Disease Treatment

Type 2 diabetes mellitus

Type 2 diabetes mellitus is characterized by chronic hyperglycemia (elevated blood glucose concentration) and insulin resistance. Because resistance to insulin is usually associated with a compensatory rise in insulin secretion, circulating insulin concentrations in type 2 diabetic subjects may be higher than in healthy individuals. Yet, the resistance of peripheral tissues (especially liver and skeletal muscle) to insulin also implies that the physiological effects of insulin are reduced.

Gestational diabetes

Few studies have examined the effects of chromium supplementation on gestational diabetes, a condition that is estimated to affect 4.6% to 9.2% of pregnant women in the US (43). The occurrence of gestational diabetes during pregnancy is associated with insufficient insulin secretion and glucose intolerance of variable severity (44). Peripheral insulin resistance usually increases in the second or third trimester of pregnancy. Because elevated maternal blood glucose concentrations can have adverse effects on the developing fetus, women with gestational diabetes are at increased risk of pregnancy complications (45). After delivery, impaired glucose tolerance generally reverts to normal glucose tolerance. However, nearly one-third of women who have had gestational diabetes develop postpartum glucose intolerance (prediabetes or type 2 diabetes) (46, 47).

Complete article can be Read Here.

The Following Content is Provided By WHFoods

Basic Description
You might think by looking at the chart above that chromium is a mineral mostly missing in the food supply. However, it would definitely be wrong to draw this conclusion. Chromium is provided by every food group—including vegetables, fruits, grains, legumes, nuts/seeds, seafood, meats and dairy—so it is definitely not a missing mineral in our foods. However, chromium is present in many foods in very small amounts (1-2 micrograms or less). In fact, our rating system only calculated one excellent source of chromium. So we think about this mineral as one that you obtain by eating an overall healthy diet rather than any specific foods. 

Role in Health Support
Blood Sugar Control
A key role for chromium in the body is related to control of blood sugar. There is a signal molecule called low-molecular weight chromium binding substance (LMWCr) involved in blood sugar control. (You may also hear this molecule being referred to as chromodulin.) Although it has a long name, LMWCr it is a tiny molecule, built from just a few amino acids.

We have seen evidence of chromium deficiency leading to abnormally high blood sugar as well as evidence that restoring chromium supply back toward normal or higher can enhance blood sugar control even in some people with diabetes. Research studies of this kind underscore the importance of LMWCr and chromium for blood sugar balance.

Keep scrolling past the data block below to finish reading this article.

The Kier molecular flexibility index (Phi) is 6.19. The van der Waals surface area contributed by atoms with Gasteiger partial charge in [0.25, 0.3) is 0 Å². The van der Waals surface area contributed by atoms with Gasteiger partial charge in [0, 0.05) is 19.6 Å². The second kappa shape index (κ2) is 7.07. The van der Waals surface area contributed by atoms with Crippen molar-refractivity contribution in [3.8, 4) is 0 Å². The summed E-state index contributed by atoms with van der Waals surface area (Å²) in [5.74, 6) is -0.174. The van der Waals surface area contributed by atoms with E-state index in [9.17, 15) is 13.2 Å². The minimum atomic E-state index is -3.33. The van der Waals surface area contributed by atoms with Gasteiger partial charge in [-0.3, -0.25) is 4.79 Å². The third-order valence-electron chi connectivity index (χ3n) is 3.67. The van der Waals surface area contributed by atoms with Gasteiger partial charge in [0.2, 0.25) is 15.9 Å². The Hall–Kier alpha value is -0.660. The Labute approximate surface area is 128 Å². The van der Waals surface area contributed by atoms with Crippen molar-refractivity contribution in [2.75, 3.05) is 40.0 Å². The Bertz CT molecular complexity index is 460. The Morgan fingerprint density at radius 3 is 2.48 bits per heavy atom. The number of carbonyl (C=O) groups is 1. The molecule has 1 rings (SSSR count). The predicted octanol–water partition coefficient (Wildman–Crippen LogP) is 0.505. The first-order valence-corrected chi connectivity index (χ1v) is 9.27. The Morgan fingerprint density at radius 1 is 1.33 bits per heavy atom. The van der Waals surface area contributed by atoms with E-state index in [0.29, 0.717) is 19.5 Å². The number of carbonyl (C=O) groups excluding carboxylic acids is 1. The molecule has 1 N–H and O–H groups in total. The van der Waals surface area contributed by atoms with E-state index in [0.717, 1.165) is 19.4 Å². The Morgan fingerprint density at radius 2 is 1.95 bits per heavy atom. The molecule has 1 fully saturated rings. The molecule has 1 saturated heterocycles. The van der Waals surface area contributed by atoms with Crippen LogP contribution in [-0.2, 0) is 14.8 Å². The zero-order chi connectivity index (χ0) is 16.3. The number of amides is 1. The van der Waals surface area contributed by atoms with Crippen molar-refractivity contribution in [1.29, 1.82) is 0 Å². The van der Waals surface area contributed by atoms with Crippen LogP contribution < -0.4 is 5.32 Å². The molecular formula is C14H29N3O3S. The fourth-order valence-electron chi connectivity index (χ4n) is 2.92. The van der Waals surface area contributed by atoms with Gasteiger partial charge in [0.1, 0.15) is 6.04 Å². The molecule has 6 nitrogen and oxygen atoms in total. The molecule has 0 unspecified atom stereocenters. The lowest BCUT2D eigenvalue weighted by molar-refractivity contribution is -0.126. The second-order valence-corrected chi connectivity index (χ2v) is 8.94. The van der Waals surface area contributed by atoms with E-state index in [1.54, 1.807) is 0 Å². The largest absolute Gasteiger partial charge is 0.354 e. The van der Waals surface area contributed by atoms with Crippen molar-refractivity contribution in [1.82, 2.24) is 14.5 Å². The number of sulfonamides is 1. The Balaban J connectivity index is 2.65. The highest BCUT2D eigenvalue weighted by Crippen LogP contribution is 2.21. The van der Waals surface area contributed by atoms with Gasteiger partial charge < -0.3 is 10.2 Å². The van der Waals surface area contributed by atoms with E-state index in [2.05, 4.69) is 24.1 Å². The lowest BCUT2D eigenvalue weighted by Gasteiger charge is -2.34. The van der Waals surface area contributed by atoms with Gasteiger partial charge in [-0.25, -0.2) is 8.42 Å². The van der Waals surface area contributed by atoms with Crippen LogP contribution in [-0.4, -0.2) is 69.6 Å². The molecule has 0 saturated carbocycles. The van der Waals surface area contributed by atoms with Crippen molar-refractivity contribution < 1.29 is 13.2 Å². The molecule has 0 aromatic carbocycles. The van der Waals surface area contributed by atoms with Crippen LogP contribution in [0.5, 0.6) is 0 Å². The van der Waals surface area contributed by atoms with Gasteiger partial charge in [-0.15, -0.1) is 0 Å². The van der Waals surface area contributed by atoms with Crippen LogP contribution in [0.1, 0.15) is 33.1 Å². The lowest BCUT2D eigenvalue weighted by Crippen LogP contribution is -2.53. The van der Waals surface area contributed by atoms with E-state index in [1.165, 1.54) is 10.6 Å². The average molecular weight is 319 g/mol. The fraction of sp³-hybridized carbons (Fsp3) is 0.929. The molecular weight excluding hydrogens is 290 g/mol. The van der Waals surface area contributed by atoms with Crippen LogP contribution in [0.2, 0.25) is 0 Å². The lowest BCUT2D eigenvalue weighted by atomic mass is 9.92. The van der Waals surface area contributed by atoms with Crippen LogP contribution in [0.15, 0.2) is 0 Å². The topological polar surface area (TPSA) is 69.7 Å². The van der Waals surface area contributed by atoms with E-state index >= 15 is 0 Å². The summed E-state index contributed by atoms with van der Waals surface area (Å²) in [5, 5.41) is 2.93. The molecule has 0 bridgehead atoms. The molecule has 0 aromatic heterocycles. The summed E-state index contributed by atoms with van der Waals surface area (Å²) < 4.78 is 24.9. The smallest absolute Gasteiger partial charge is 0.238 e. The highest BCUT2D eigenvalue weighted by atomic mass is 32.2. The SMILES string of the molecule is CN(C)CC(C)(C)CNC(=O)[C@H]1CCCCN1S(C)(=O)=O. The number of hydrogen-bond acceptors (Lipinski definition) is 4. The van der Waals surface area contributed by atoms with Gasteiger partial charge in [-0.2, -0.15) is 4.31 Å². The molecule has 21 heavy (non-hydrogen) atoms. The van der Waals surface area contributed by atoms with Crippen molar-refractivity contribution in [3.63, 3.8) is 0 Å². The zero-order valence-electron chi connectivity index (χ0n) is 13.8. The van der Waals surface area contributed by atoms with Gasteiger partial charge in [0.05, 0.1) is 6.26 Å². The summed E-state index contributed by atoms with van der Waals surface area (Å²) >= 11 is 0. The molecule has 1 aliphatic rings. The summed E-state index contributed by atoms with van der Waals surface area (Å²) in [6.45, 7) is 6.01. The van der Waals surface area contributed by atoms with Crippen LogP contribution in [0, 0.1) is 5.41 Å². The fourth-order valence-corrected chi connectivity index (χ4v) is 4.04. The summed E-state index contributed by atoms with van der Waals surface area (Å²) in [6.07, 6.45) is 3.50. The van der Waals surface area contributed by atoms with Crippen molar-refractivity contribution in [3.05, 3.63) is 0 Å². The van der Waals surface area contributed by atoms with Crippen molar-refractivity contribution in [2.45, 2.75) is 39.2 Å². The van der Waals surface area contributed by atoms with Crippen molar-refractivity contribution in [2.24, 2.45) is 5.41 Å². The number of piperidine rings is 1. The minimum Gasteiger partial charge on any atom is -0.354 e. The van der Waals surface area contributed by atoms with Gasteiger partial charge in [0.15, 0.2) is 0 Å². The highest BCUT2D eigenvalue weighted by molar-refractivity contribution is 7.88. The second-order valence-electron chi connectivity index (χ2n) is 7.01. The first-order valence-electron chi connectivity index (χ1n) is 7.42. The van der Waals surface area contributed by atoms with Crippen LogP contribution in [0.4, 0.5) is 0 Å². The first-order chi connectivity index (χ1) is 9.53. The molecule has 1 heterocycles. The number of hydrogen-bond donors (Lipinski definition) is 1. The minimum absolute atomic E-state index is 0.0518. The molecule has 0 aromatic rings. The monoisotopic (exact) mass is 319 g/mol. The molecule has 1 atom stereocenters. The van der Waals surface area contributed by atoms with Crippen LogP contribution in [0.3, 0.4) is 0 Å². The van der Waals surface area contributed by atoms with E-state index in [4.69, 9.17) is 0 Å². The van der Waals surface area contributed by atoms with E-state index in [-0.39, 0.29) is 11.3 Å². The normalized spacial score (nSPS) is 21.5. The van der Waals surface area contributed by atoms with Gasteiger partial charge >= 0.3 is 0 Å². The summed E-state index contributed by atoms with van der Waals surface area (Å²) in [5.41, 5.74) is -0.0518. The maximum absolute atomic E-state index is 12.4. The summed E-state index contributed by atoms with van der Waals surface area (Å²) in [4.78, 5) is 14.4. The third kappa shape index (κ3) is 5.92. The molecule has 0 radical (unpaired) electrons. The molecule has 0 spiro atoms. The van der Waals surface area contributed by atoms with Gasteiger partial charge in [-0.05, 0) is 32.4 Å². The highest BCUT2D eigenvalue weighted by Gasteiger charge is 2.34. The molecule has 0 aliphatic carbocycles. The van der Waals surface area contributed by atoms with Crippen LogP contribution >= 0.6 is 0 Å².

Healthy diets like the World's Healthiest Foods eating plan tend to be associated with low risk for type 2 diabetes. Strong chromium nutrition is one of many reasons this would be true.

Impact of Cooking, Storage and Processing

Researchers have looked at the chromium content of prepared and convenience foods, and the amount of chromium loss varies substantially with the type of food and the type of processing. There do appear to be some patterns, though.

Cooking vegetables, at least lightly boiling or steaming them, does not appear to deplete excessive amounts of chromium. We've seen studies showing loss of approximately 5-30% chromium from vegetables cooked in this way

Relationship with Other Nutrients
Vitamin C enhances the absorption of dietary chromium. For instance, women absorbed more chromium from a supplement when they were simultaneously given 100 mg of vitamin C—about the same amount you'd find in a serving of chromium-rich broccoli. While we believe this supplement study was very helpful for understanding the relationship between chromium and vitamin C, getting both nutrients from a whole, natural food is definitely the approach we recommend.

The complete article can be Read Here.

Suggested Foods

Black Pepper 


                                Slow Cooker Blueberry and Leek Pulled Pork
Farm fresh local leeks
Local blueberry lavender preserves
Local verjus
Smoked black pepper
Smoked paprika
Cayenne pepper
Chipotle sea salt
Local bone-in pork butt roast
Sparkling water



                    Pasta with Asparagus Tapenade 
Farm fresh local asparagus
Farm fresh local broccoli
Farm fresh local spring garlic
Asparagus tapenade (recipe link)
Wild leek infused olive oil (recipe link)
Pasta (gluten-free)
Smoked pepper
Sea salt



                        Cherry Raspberry Energy Oatmeal   
Rolled oats (gluten-free)
Quinoa flakes
Chia seeds
Sea salt
Pure vanilla extract
Local cherry raspberry preserves
Homemade Twice Baked Granola (recipe link)
Local honey

Romaine Lettuce


                      Green Gazpacho with Wild Leek Salsa
Farm fresh local green tomato
Farm fresh local romaine lettuce
Farm fresh local cucumber
Farm fresh local zucchini 
Farm fresh local jalapeno
Local wild leek relish
Local olive oil

Who is Taking Care of Your Child’s Cellular Nutrition

You can Right Here!